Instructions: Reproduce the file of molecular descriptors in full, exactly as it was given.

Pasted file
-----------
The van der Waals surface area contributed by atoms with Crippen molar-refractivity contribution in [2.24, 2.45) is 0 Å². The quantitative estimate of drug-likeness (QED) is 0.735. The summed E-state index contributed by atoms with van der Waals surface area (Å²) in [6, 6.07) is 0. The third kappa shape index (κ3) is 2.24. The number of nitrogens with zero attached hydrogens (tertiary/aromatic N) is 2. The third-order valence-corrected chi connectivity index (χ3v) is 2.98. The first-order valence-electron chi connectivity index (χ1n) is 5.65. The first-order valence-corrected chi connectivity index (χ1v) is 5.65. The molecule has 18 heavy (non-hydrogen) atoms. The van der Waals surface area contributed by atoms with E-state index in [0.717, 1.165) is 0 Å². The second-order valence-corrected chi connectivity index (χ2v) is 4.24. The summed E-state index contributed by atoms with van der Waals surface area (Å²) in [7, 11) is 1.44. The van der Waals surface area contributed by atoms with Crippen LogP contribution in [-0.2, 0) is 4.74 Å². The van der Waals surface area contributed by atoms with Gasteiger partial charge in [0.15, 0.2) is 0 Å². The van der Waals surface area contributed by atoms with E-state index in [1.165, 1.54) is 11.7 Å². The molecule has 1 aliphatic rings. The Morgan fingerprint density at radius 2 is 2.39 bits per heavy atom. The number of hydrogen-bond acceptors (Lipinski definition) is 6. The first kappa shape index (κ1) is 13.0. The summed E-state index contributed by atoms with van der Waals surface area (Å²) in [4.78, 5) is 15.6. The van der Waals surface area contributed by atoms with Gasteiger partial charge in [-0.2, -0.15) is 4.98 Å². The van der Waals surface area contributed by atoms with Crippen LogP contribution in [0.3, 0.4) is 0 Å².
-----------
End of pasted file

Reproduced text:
The van der Waals surface area contributed by atoms with Crippen molar-refractivity contribution in [2.24, 2.45) is 0 Å². The quantitative estimate of drug-likeness (QED) is 0.735. The summed E-state index contributed by atoms with van der Waals surface area (Å²) in [6, 6.07) is 0. The third kappa shape index (κ3) is 2.24. The number of nitrogens with zero attached hydrogens (tertiary/aromatic N) is 2. The third-order valence-corrected chi connectivity index (χ3v) is 2.98. The first-order valence-electron chi connectivity index (χ1n) is 5.65. The first-order valence-corrected chi connectivity index (χ1v) is 5.65. The molecule has 18 heavy (non-hydrogen) atoms. The van der Waals surface area contributed by atoms with E-state index in [0.717, 1.165) is 0 Å². The second-order valence-corrected chi connectivity index (χ2v) is 4.24. The summed E-state index contributed by atoms with van der Waals surface area (Å²) in [7, 11) is 1.44. The van der Waals surface area contributed by atoms with Crippen LogP contribution in [-0.2, 0) is 4.74 Å². The van der Waals surface area contributed by atoms with Gasteiger partial charge in [0.15, 0.2) is 0 Å². The van der Waals surface area contributed by atoms with E-state index in [1.165, 1.54) is 11.7 Å². The molecule has 1 aliphatic rings. The Morgan fingerprint density at radius 2 is 2.39 bits per heavy atom. The number of hydrogen-bond acceptors (Lipinski definition) is 6. The first kappa shape index (κ1) is 13.0. The summed E-state index contributed by atoms with van der Waals surface area (Å²) in [4.78, 5) is 15.6. The van der Waals surface area contributed by atoms with Gasteiger partial charge in [-0.2, -0.15) is 4.98 Å². The van der Waals surface area contributed by atoms with Crippen LogP contribution in [0.3, 0.4) is 0 Å².